Understanding The Menopause

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The menopause is a natural biological transition that happens to all women, usually between the ages of 45 and 55. For most women, the menopause is a gradual process and one that encompasses a whole host of physical and physiological changes to the body. Keep reading to find out more about the menopause.

What is the menopause?

The menopause (often described as a woman’s second spring) is when a woman’s period ceases, and she is no longer able to conceive and reproduce naturally. A woman is said to be in menopause when she hasn’t had a period for a year or more.

A woman’s transition from her fertile years into menopause is called perimenopause and the perimenopause can last anything from 7 – 10 years. Often women do not recognise when they are going though perimenopause as the menstrual cycle is often the last thing to be affected.

Once a woman has gone a year or more without a period she is menopausal.

On average, the menopause which is a natural biological transition occurs over an average of 4 years from the date of a women’s last period, but many women can experience it for up to 10 years after their last period.

When does the menopause start?

Officially a woman isn’t in menopause until she has ceased to have a period for one year or more. Typically, women experience the menopause between the ages of 45 to 55, with the average age being 51 but for some women it can be much later and they continue to have menstrual cycles well into their 50’s.

However, some women may experience a natural menopause before the age of 40, this is called primary ovarian insufficiency and other women may experience it early due to surgery such as a hysterectomy.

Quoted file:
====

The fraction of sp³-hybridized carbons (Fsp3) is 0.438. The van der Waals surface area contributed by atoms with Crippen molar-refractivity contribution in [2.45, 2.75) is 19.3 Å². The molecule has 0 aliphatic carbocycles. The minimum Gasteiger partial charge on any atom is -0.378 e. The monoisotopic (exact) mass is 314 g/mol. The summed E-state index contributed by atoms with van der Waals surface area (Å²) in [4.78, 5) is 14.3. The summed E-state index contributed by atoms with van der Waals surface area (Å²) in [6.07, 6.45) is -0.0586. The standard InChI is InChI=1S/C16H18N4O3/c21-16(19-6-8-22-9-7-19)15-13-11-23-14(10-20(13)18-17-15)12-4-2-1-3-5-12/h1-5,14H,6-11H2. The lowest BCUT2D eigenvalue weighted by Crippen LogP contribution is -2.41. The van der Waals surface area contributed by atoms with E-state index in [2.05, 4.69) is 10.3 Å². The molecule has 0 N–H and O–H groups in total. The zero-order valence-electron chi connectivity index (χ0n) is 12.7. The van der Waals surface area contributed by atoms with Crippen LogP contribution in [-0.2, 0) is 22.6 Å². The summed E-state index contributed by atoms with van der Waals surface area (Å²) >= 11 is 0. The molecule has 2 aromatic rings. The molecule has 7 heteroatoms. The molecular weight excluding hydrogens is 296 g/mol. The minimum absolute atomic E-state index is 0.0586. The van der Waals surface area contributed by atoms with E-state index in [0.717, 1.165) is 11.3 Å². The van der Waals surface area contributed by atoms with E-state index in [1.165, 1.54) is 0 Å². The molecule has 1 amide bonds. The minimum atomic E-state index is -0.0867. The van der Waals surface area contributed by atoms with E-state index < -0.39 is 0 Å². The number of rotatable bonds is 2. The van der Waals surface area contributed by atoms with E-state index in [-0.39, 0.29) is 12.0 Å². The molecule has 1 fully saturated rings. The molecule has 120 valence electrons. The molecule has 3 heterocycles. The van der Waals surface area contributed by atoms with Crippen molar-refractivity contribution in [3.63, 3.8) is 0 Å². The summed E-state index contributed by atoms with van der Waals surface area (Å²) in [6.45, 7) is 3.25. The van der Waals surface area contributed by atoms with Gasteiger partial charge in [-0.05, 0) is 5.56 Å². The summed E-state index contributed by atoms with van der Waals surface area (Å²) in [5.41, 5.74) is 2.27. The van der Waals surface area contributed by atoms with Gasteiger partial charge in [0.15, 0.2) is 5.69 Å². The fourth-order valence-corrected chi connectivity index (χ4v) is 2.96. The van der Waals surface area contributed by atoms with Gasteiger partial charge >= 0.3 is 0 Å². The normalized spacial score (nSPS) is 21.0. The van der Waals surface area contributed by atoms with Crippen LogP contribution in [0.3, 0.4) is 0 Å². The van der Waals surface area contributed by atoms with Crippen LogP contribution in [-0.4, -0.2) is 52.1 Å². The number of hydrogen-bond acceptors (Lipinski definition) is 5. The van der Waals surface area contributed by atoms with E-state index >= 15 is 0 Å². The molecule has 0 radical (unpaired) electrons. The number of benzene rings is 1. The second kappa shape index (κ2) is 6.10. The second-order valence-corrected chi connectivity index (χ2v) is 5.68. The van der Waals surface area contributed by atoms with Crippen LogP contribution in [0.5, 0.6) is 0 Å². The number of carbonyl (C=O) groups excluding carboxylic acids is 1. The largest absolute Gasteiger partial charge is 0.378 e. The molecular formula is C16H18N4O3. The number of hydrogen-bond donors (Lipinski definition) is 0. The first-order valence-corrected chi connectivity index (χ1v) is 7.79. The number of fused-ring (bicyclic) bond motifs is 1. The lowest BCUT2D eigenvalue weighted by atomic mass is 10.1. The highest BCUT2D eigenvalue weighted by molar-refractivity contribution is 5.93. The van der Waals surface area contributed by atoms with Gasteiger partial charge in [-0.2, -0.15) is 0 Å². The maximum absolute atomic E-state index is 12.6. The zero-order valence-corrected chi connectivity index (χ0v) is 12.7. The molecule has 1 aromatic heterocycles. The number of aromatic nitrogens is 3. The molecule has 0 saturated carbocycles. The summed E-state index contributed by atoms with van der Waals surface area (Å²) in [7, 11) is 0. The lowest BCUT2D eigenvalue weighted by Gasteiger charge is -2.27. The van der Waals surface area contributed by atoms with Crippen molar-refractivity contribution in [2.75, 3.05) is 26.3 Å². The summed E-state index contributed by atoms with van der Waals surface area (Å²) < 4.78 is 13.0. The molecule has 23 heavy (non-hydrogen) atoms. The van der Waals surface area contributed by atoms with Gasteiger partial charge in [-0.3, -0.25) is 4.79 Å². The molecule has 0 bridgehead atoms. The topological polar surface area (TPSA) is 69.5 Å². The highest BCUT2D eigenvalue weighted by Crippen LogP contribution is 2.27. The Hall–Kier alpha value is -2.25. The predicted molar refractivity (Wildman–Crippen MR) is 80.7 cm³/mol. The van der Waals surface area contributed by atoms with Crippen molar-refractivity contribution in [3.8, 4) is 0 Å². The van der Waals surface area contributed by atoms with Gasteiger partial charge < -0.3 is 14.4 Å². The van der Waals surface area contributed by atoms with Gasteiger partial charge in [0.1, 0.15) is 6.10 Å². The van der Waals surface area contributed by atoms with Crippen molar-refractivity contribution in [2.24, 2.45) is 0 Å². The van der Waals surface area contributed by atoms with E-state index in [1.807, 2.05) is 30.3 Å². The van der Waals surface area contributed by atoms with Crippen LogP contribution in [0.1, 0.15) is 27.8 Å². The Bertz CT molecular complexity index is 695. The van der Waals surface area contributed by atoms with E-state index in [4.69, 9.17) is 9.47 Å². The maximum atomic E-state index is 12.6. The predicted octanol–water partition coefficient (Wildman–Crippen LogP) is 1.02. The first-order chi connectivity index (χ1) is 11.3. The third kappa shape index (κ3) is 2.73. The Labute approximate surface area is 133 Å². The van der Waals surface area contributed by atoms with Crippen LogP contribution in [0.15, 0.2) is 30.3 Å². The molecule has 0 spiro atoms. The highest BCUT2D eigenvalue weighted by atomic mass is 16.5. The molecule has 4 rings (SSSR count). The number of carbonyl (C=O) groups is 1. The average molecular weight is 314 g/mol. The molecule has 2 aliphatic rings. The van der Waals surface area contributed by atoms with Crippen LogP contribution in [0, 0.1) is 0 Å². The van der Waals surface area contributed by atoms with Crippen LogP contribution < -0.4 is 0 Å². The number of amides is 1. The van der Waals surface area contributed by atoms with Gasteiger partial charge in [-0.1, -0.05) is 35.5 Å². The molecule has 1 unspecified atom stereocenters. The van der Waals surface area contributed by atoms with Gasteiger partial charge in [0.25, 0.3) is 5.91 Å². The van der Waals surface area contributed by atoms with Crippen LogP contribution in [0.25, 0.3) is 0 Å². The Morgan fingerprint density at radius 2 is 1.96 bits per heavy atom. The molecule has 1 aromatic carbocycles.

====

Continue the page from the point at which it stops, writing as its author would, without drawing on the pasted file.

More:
How long does the menopause last?

The menopause can last an average of four years however every woman’s menopause journey is unique and some women can experience the menopause from 4 years up to 10 years. Once a woman has not had a period for 12 consecutive months or longer, she enters the post-menopause stage.

Menopausal women can experience many physical and psychological changes that indicate they are menopausal but sometimes they don’t recognise them.

What is the difference between the menopause and post menopause?

While it may seem confusing, there is a distinct difference between the menopause and post menopause.

The menopause is confirmed once a woman has not had a menstrual cycle for 12 consecutive months.

From this important 12-month mark and beyond, a woman is considered to be post-menopausal.

Post menopause is the term used for the rest of the women’s life.


Souce: https://www.nhs.uk/conditions/menopause/

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